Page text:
The Success of using virtual reality and augmented reality with kids with Autism

For a long time, individuals diagnosed with autism spectrum disorder (ASD) had been misunderstood and stigmatized. This type of societal response didn’t provide any support or solutions for people with ASD and their families.

However, with developments in psychology, psychiatry, neuroscience, and related scientific fields, ASD came to be understood much better, and corresponding therapies have been introduced. With the emergence of technological innovations such as virtual reality (VR) and augmented reality (AR), individuals with ASD have a better chance of increasing their capacity for learning and developing the skills necessary to navigate the complexities of adult life. In this paper, we present an overview of the role of VR and AR technology in the development of cognitive, communication, and social skills among children with ASD.


NY Times: Rolling Out the Welcome Mat for Travelers With Autism

A growing number of theme parks, hotels and special attractions are introducing autism training and sensory guides.


The Thibault family at Rio Secreto, Playa Del Carmen, Mexico, 2017. From left, Chris, Sebastian, Tristan, Emerson and Nicole Thibault.Credit via Thibault family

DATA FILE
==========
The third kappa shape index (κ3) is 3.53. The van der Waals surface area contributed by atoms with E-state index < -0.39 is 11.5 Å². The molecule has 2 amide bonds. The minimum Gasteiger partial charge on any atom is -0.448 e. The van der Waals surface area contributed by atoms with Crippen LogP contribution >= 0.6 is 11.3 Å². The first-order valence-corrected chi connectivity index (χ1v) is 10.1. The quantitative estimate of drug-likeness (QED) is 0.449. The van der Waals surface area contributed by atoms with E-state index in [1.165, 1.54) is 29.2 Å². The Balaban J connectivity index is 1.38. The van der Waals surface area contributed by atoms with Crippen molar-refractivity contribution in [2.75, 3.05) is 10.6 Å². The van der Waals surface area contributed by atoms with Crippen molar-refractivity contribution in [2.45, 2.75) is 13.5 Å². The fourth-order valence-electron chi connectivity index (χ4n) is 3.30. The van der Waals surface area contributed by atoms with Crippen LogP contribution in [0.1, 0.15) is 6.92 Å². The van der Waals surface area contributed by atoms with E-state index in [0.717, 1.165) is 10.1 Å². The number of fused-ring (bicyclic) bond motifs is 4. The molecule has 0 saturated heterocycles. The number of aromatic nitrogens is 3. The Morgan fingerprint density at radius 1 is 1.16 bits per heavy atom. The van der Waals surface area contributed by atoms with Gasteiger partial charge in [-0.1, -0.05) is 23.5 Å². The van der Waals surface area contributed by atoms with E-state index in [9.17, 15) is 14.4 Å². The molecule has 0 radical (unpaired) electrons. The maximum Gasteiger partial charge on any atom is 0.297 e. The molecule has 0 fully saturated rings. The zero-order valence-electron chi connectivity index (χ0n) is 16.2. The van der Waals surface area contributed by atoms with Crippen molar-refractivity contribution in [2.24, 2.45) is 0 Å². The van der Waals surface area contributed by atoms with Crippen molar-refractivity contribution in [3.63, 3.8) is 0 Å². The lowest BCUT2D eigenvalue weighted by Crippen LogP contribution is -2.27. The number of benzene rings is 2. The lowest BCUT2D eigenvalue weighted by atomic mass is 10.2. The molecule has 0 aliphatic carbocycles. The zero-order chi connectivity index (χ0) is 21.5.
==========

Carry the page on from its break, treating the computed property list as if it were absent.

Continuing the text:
When Nicole Thibault had her first child, she imagined traveling everywhere with him. But by age 2, he would become upset by simply passing a restaurant that smelled of garlic. Waiting in line elicited tantrums and crowded places overwhelmed him. Autism was diagnosed within the year.

“I thought maybe our family dream of travel wouldn’t happen,” said Ms. Thibault, 46, of Fairport, N.Y., who now has three children. But she spent the next three years learning to prepare her son for travel by watching videos of future destinations and attractions so that he would know what to expect. The preparation helped enable him, now 14 and well-traveled, to enjoy adventures as challenging as exploring caves in Mexico. It also encouraged Ms. Thibault to launch a business, Magical Storybook Travels, planning travel for families with special needs.

Now the travel industry is catching up to the family. A growing number of theme parks, special attractions and hotels are introducing autism training and sensory guides that highlight triggers, providing resources in times of need and assuring families they won’t be judged.

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First Responders and Autism Training in the News

In West Liberty, Iowa, first responders recently completed autism training, stemming from an incident where a child with autism escaped from his home and went to the public pool.

As a nonverbal child, he has trouble communicating with people and they can have trouble communicating with him. This means that being around water can be especially dangerous.

Watch the News Report

This article, and many others, demonstrate the need for nationwide autism training for first responders. IBCCES offers online training specifically designed for law enforcement and first responders that has already been implemented in numerous departments across the US.

Learn More About First Responder Autism Training

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